Fifth, now that openocd is running, open a second terminal window and type `arm-none-eabi-gdb main.elf`. When gdb opens, type `tar ext :3333` (a shortcut for `target extended-remote :3333`), then `load`. This should flash the microcontroller with the new code, at which point you can exit gdb with `quit` and `y`. In the openocd window, close the connection with `Ctrl-C`. If you're flashing one of Jake's [moduleboards](https://gitlab.cba.mit.edu/squidworks/moduleboard-atsamd51/tree/master), the red and green LEDs should blink.
## Bare(ish) Metal Toolchains
[OpenOCD](blink-openocd)
# Bare Metal Development
This is a minimalist blink program. No bootloader, and no IDE to build things for us. Just the
command line, a text editor, Makefiles, and a few open-source tools. You should use Linux to do this
work; your mileage may vary on other operating systems.
This example assumes you're using a
[squidworks module](https://gitlab.cba.mit.edu/squidworks/moduleboard-atsamd51/), but if you're
using something else you'll just need to update which pins your LEDs are on.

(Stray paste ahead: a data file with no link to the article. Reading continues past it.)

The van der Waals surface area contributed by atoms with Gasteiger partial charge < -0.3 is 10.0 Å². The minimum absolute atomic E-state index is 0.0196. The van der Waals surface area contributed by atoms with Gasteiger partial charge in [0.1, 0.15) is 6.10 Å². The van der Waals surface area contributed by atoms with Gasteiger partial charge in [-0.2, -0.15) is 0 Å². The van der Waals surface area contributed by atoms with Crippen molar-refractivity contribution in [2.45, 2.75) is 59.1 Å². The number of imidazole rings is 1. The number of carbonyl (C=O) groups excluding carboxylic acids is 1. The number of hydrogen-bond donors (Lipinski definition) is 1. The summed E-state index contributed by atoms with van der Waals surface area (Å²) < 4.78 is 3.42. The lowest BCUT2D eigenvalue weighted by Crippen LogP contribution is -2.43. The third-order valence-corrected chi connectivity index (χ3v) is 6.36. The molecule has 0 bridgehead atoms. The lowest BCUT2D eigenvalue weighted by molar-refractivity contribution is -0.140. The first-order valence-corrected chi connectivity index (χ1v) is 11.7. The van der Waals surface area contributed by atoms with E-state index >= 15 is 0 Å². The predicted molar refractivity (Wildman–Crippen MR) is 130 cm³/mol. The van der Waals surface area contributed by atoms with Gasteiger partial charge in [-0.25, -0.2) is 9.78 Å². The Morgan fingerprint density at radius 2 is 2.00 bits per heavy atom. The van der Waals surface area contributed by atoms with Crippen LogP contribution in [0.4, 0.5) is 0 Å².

## Setup
We'll use OpenOCD to program our board. Relevant docs live
[here](https://gitlab.cba.mit.edu/pub/hello-world/tools/tree/master/openocd).
## Building
Once that's done, clone this repo. Fire up your terminal, navigate to this directory, and run
`make`. You should see something like this result:
```
zach@crudite:~/Documents/atsamd51/baremetal$ make
Building file: main.c
ARM/GNU C Compiler
"arm-none-eabi-gcc" -x c -DDEBUG -Os -ffunction-sections -g3 -Wall -c -std=gnu99 -mthumb -mabi=aapcs-linux -mlong-calls -mcpu=cortex-m4 -mfloat-abi=softfp -mfpu=fpv4-sp-d16 -DSAMD51 -D__SAMD51J19A__ -I"samd51" -I"samd51/CMSIS/Include" -I"samd51/include" -I"samd51/startup" \
-MD -MP -MF "main.d" -MT"main.d" -MT"main.o" -o "main.o" "main.c"
Finished building: main.c
Building file: samd51/startup/system_samd51.c
ARM/GNU C Compiler
"arm-none-eabi-gcc" -x c -DDEBUG -Os -ffunction-sections -g3 -Wall -c -std=gnu99 -mthumb -mabi=aapcs-linux -mlong-calls -mcpu=cortex-m4 -mfloat-abi=softfp -mfpu=fpv4-sp-d16 -DSAMD51 -D__SAMD51J19A__ -I"samd51" -I"samd51/CMSIS/Include" -I"samd51/include" -I"samd51/startup" \
-MD -MP -MF "samd51/startup/system_samd51.d" -MT"samd51/startup/system_samd51.d" -MT"samd51/startup/system_samd51.o" -o "samd51/startup/system_samd51.o" "samd51/startup/system_samd51.c"
Finished building: samd51/startup/system_samd51.c
Building file: samd51/startup/startup_samd51.c
ARM/GNU C Compiler